Click create and then it will let you see the progress which will take less than a minute.
When it’s done you can then see it in the console. Note, I redid this documentation four times. This is from my first attempt before I was able to grab an Ampere processor. Sometimes, resources are not free or available at a specific datacenter. All you can do is retry later. In any event, I wanted to show what the console looks like.
If this is your first time using OCI, you are doing great. Congratulations as you just built your first VM on a new cloud. Now you just need to login to your server. If you are using PuTTY, you can make a new Host Name and give it an IP address.
If you are using Ubuntu you can change the name to ubuntu and if using Oracle you can change it to opc.
Link to where you stored the Private Key.
As a reference point, the keys from OCI will need to be run through PuTTYgen. Just click Load and point it at the file, then save the private and public keys. The private key is what will be linked in PuTTY and the public key is what you can use in the future to upload to Oracle or to another cloud.
Tweaking the OS and installing the Applications
Finally, if all has gone according to plan, you can login.
The first revision I did of this article was using documentation from Ubuntu on setting up WordPress which worked well except it did not have clear instructions for getting SSL certificates to work. However, Linode has some great documentation that is very thorough on the entire build process. As such, the majority of this article is using their steps from setting up a LAMP Stack to installing WordPress to SSL via CertBot configuration.
The first thing I always do on a new system build out is to patch it.
When you do, it will let you know there are some kernel changes. Just click ok.
Click ok to restart the services afterwards.
Now it is time to install the Apache Web Server.
Next, install the MySQL Database.
Now install PHP.
Still more PHP.
Now it is time to update the firewall rules.
Now verify and check the firewall rules. It seems tedious at times, but if this is not working then you won’t be able to access the WordPress site on ports 80 or 443.
Restart Apache to load the new changes.
You don’t need it since you restarted the service, but I like to reboot at certain points such as when I am finished with a particular stage such as patching, application installs, etc. Additionally, the reboot only takes about 20 seconds due to the speed of the SSD.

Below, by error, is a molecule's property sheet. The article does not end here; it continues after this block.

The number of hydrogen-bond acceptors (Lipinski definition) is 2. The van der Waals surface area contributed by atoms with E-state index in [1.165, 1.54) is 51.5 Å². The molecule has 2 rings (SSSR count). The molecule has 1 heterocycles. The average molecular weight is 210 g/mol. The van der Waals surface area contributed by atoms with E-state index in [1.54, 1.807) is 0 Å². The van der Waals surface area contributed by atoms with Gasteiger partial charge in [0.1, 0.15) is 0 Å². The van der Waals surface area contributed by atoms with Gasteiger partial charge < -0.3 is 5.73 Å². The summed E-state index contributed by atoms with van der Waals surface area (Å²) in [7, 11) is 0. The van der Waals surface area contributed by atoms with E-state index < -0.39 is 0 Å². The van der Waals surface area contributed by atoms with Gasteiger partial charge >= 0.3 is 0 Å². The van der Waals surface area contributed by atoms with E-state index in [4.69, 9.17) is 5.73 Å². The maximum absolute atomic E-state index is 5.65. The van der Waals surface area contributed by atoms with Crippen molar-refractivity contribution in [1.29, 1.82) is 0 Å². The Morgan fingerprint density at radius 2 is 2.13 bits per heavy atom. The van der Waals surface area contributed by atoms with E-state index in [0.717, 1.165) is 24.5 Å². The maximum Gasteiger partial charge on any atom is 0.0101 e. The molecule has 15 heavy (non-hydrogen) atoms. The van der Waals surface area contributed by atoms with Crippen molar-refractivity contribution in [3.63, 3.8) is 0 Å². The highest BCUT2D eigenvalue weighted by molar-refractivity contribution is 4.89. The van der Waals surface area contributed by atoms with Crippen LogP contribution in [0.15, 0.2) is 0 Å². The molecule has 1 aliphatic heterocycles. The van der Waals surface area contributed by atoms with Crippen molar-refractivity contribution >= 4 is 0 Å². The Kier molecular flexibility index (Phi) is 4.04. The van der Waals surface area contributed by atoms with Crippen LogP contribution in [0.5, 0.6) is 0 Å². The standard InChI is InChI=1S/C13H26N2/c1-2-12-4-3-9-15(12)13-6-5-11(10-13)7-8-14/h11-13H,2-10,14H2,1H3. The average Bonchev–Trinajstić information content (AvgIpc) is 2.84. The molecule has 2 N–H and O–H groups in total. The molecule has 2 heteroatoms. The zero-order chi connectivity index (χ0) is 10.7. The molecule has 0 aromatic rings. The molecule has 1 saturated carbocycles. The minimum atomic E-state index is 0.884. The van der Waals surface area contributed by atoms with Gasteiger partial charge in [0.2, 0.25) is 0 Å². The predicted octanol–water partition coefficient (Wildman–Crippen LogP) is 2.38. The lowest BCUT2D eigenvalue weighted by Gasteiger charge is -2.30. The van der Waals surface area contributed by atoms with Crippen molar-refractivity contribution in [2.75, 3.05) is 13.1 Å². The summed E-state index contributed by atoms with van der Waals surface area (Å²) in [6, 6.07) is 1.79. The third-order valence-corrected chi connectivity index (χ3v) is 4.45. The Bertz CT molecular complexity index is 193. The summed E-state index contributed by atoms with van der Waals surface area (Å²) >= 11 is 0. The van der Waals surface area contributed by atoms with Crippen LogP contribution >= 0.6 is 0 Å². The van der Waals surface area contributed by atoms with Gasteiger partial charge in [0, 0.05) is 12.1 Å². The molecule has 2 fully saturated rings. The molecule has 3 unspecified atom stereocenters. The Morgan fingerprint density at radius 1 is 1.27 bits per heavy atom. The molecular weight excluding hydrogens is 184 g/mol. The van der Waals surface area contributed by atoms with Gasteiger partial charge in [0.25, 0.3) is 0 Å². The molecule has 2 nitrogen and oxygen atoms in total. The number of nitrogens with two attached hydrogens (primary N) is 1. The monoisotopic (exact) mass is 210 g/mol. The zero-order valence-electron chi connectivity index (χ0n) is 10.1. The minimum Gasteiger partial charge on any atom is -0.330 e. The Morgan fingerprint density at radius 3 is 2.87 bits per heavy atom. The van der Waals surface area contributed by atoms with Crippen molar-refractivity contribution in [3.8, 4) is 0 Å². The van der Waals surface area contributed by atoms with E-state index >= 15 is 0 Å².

Let’s just verify our IP one more time and then we can try to test the website. You can use the Oracle Console or enter the following command.
Now let’s verify if the webserver is running by using the IP from our curl command.
Awesome work getting to this step, especially for the first time Linux users. You are doing wonderful. The site is not secured yet with SSL, but we will get to it in time. Now it is time to keep going.
Setup and tune the Database
Next step, configure MySQL. Start by logging in.
Next up, create the database.
Now, create the user that will be writing the blogs and articles from WordPress into the database. You can change the wpuser to another user and make sure to use a strong password that is not being reused from somewhere else. Ideally, you can store your passwords in a vault ala KeePass or bitwarden.
Now add the permissions for the user to access the database. Be sure that the user matches with what you just created.
Clear the priveleges.
Nice. The database for WordPress is done. Let’s exit out now.
Now we need to reset the root password. Login to SQL one more time.
Update the password.
One final step for the database. Let’s go ahead and secure it a bit more. It does hold your important information after all.
Enter N to not change the password since our estimated password strength is 100.
I answered Yes to all of the prompts.
Finally, SQL is done. We created a database, a user account to login, protected our root account, and tightened up security more. We are halfway done! We just need to setup WordPress and get our SSL certificates working, but first up, we need a bit more PHP.
Restart your Apache webserver for the changes to take effect.
Create a directory for downloading WordPress.
Change to the directory.
Now, download WordPress.
Unzip the WordPress file.
Move the file to a publicly readable folder.
Update the ownership and permissions.
Now the pretty part begins. Choose your language.
Here are the steps we are going to be doing.
Enter your Database Name, Username, and Password from the Database creation steps we did previously. Do not modify Database Host or Table Prefix.
Bam. Good job. You did it!
Now, the important part. Choose a name for your website, but a different username than you used for creating the database. Make sure to use a unique password that is long. Then, hit Install WordPress.
Go ahead and login.
For the purposes of this article, I won’t go into the how to use WordPress or write posts, as my focus was on setting up the infrastructure for a free server. However, for the migration, you can use two plugins — WP Maximum Upload File Size and All-in-One WP Migration. Let’s start by grabbing WP Maximum Upload File Size. Hit Add New in the Plugins section.